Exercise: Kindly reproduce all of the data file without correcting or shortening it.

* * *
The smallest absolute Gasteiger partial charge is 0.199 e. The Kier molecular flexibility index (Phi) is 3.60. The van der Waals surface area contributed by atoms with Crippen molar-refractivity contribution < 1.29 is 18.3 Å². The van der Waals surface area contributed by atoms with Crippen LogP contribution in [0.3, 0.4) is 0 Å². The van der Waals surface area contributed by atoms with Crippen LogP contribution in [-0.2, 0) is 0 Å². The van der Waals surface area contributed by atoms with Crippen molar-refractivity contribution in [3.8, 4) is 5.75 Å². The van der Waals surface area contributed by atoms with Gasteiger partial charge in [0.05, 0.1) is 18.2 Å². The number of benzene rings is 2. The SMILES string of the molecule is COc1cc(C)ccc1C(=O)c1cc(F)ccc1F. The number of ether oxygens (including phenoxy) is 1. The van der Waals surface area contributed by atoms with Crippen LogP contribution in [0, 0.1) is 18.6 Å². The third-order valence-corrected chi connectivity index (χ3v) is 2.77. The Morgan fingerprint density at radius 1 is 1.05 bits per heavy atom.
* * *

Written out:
The smallest absolute Gasteiger partial charge is 0.199 e. The Kier molecular flexibility index (Phi) is 3.60. The van der Waals surface area contributed by atoms with Crippen molar-refractivity contribution < 1.29 is 18.3 Å². The van der Waals surface area contributed by atoms with Crippen LogP contribution in [0.3, 0.4) is 0 Å². The van der Waals surface area contributed by atoms with Crippen LogP contribution in [-0.2, 0) is 0 Å². The van der Waals surface area contributed by atoms with Crippen molar-refractivity contribution in [3.8, 4) is 5.75 Å². The van der Waals surface area contributed by atoms with Gasteiger partial charge in [0.05, 0.1) is 18.2 Å². The number of benzene rings is 2. The SMILES string of the molecule is COc1cc(C)ccc1C(=O)c1cc(F)ccc1F. The number of ether oxygens (including phenoxy) is 1. The van der Waals surface area contributed by atoms with Crippen LogP contribution in [0, 0.1) is 18.6 Å². The third-order valence-corrected chi connectivity index (χ3v) is 2.77. The Morgan fingerprint density at radius 1 is 1.05 bits per heavy atom.